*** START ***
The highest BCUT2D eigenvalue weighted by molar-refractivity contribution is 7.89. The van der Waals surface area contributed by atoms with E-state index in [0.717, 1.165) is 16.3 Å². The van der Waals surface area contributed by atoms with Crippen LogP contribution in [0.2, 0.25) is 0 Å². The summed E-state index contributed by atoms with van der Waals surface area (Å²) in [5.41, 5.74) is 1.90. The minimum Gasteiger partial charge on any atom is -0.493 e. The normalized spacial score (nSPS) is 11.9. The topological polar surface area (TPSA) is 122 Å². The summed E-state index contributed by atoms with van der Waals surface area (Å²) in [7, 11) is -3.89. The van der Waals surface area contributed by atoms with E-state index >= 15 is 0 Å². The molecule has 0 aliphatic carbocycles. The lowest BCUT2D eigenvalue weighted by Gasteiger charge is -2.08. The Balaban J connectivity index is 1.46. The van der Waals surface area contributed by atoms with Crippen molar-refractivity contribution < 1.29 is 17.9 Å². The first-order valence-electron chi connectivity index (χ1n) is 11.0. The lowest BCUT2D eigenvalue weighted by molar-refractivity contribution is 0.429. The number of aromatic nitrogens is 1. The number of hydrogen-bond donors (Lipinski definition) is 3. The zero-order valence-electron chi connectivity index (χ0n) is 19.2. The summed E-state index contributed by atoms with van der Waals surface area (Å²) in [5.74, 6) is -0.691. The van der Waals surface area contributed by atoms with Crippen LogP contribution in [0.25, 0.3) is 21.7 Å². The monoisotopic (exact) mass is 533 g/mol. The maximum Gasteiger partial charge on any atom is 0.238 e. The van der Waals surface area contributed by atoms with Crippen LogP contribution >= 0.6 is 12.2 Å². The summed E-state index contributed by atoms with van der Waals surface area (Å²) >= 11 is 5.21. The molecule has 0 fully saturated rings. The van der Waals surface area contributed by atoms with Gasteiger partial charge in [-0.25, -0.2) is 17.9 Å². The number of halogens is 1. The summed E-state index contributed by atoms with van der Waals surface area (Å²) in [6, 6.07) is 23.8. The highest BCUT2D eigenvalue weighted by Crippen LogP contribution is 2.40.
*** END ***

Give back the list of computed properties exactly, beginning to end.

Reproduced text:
The highest BCUT2D eigenvalue weighted by molar-refractivity contribution is 7.89. The van der Waals surface area contributed by atoms with E-state index in [0.717, 1.165) is 16.3 Å². The van der Waals surface area contributed by atoms with Crippen LogP contribution in [0.2, 0.25) is 0 Å². The summed E-state index contributed by atoms with van der Waals surface area (Å²) in [5.41, 5.74) is 1.90. The minimum Gasteiger partial charge on any atom is -0.493 e. The normalized spacial score (nSPS) is 11.9. The topological polar surface area (TPSA) is 122 Å². The summed E-state index contributed by atoms with van der Waals surface area (Å²) in [7, 11) is -3.89. The van der Waals surface area contributed by atoms with E-state index >= 15 is 0 Å². The molecule has 0 aliphatic carbocycles. The lowest BCUT2D eigenvalue weighted by Gasteiger charge is -2.08. The Balaban J connectivity index is 1.46. The van der Waals surface area contributed by atoms with Crippen molar-refractivity contribution < 1.29 is 17.9 Å². The first-order valence-electron chi connectivity index (χ1n) is 11.0. The lowest BCUT2D eigenvalue weighted by molar-refractivity contribution is 0.429. The number of aromatic nitrogens is 1. The number of hydrogen-bond donors (Lipinski definition) is 3. The zero-order valence-electron chi connectivity index (χ0n) is 19.2. The summed E-state index contributed by atoms with van der Waals surface area (Å²) in [5.74, 6) is -0.691. The van der Waals surface area contributed by atoms with Crippen LogP contribution in [0.25, 0.3) is 21.7 Å². The monoisotopic (exact) mass is 533 g/mol. The maximum Gasteiger partial charge on any atom is 0.238 e. The van der Waals surface area contributed by atoms with Crippen LogP contribution >= 0.6 is 12.2 Å². The summed E-state index contributed by atoms with van der Waals surface area (Å²) >= 11 is 5.21. The molecule has 0 fully saturated rings. The van der Waals surface area contributed by atoms with Gasteiger partial charge in [-0.25, -0.2) is 17.9 Å². The number of halogens is 1. The summed E-state index contributed by atoms with van der Waals surface area (Å²) in [6, 6.07) is 23.8. The highest BCUT2D eigenvalue weighted by Crippen LogP contribution is 2.40.